Quibi On Pace to Fall Well Below 2020 Subscriber Goal (Report)

New streaming service will grab about 2 million subscribers by the end of the year — falling well below the 7.4 million it had initially projected, per The Wall Street Journal

Quibi, the new mobile-focused streaming service led by Jeffrey Katzenberg and CEO Meg Whitman,  is on pace to fall well below its first-year subscriber goal, according to a  report from The Wall Street Journal on Sunday.

The service, which launched in early April with about $1.75 billion in funding, and a laundry list of stars signed on to make content, looks like it will finish 2020 with less than 2 million paying subscribers, one unnamed source told the WSJ — putting Quibi well below its target of 7.4 million subscribers by the end of the year.

So far, Quibi has about 4 million downloads, according to Sensor Tower. (The company told The New York Times its download figure is closer to 4.6 million.) Many of the people initially downloading the app have been using a free 90-day trial; it remains to be seen how many of those early downloads will translate into paying customers. Quibi costs $4.99 for ad-supported streaming and $7.99 for ad-free streaming.

The WSJ report comes just a few days after Whitman told The New York Times Quibi’s struggles have been compounded by “truly pivotal and unprecedented times,” as the U.S. struggles with both the coronavirus pandemic and civil unrest following the killing of George Floyd in Minneapolis.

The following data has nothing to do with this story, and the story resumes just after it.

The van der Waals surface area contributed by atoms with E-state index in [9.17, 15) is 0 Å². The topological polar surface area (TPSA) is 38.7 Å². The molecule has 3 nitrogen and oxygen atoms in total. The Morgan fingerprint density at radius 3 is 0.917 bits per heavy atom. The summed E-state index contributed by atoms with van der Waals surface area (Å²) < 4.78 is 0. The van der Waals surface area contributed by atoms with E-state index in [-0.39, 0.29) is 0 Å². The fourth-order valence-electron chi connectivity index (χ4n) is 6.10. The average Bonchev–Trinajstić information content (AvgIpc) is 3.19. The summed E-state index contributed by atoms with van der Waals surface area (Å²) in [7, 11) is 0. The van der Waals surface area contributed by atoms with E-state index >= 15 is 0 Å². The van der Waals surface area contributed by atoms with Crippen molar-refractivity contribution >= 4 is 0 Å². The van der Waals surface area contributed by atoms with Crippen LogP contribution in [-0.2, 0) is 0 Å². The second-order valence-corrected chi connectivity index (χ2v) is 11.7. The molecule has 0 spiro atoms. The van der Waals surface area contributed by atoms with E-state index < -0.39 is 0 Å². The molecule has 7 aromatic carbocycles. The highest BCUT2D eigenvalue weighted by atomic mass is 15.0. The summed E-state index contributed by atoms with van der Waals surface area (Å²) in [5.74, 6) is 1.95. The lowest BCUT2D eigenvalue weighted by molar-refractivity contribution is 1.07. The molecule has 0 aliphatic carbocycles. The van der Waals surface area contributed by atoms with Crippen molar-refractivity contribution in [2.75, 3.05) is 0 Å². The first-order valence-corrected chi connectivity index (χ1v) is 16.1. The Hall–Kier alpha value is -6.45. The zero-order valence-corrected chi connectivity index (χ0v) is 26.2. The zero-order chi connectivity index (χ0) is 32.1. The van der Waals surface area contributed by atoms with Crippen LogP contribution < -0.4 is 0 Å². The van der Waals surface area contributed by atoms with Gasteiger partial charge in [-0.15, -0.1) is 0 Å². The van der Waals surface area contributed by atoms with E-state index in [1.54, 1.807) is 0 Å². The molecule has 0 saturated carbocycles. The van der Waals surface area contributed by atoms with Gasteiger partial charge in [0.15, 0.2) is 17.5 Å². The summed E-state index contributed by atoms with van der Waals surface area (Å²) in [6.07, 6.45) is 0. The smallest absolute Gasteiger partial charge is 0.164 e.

TheWrap recently spoke with a number of early Quibi users and found the app falls short in three key areas: content, technical features and marketing. Quibi’s critics also took jabs at the company last month, after founder Jeffrey Katzenberg told The New York Times that “everything” about the app’s underwhelming launch stems from the coronavirus pandemic. Both Katzenberg and Quibi were then widely criticized on Twitter.

Whitman and Katzenberg’s working relationship got off to a rocky start, with Whitman threatening to quit in 2018, according to the latest WSJ report. “In May 2018, she laid out a list of problems to Mr. Katzenberg: He had been dictatorial, treating her like one of his underlings. He interrupted employees, including her, in meetings. His interactions at the company had often been belittling and demeaning. He had a tendency to micromanage. He wasn’t letting her be a true CEO,” the WSJ reported. Two years later, the two executives, with decades of entertainment and business experience between them, are looking to rebound from Quibi’s inauspicious debut.